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Halt development until infrastructure issues resolved in Town of Wheatfield?

Halt development until infrastructure issues resolved in Town of Wheatfield?

by Joseph KisselMay 16, 2017

“I am requesting a moratorium on all development in the town until the town’s drainage and infrastructure issues can be resolved,” said Debra Bentley (above) at Monday’s town board meeting in Wheatfield.

“And I am requesting that the Town of Wheatfield block the development of the property on Ward Road that is a critical component of the southern drainage system and emergency exit for the residents of Wilrose Ct.”

“Portions of Wilrose Ct. have been completely flooded for 9 of the last 38 days. Flooding has been a problem for Wilrose since 1999 when a retention pond (named Willow Lake) was constructed to collect the storm water from the neighborhood to the east of the lake and south of Crescent Drive.”

Bentley called for a “comprehensive drainage study” for the areas affected.

“Development in Wheatfield has been approved without appropriate consideration for the effects of storm water drainage to other portions of the town. This must be suspended until all of the town’s drainage issues involved.”

Bentley said better maintenance of the pond will result in fewer obstructions to storm-water pipes.

Highway Superintendent Paul Siegmann said the town would soon be sending a camera into the pipes to find out if obstructions are the cause.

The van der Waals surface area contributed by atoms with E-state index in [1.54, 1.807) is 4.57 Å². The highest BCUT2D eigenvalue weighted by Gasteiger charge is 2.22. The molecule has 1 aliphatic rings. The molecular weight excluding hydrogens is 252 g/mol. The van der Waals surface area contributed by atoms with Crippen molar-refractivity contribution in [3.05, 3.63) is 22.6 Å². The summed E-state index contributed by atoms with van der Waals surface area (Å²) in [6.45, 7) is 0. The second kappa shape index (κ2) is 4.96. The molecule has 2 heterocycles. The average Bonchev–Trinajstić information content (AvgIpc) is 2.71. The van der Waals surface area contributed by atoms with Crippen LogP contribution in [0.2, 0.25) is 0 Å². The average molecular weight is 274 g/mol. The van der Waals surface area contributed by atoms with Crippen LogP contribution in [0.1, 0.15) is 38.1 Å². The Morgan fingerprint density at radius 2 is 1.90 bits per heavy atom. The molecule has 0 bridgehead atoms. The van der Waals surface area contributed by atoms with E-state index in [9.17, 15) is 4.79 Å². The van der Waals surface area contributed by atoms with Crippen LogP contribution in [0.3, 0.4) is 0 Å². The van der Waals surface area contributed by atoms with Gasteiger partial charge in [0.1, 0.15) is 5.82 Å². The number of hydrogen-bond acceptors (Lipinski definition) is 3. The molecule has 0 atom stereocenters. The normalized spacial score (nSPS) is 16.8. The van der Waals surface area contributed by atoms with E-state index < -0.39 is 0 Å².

“We’re working on it,” said Town Supervisor Robert Cliffe.

“A comprehensive drainage study must be performed that includes all of the storm water inflows from the neighborhood streets of Winbert, Erica, Nickett, Balla, Norman and Rachelle,” said Bentley.

“Not just the creek water that flows along southern border of the town. Storm water drainage maps and maintenance records must be kept and be incorporated in this comprehensive drainage study. And resulting recommendations must be implemented.”

Also at Monday’s meeting, Kelly Dueger and Deborah Fadel press the town board to act on the wishes of more than 600 residents around Krueger Road — where teenager Ryan Fischer was killed at night by a hit-and-run driver — and construct sidewalks for children and other residents to walk and exercise, get to parks as well as neighbors’ homes.


About The Author
Joseph Kissel
Joseph Kissel is a journalist, editor and photographer. He is also the Vice President of the New York Coalition for Open Government, a non-partisan, non-profit group that advocates for transparency and the public's right to freedom of information.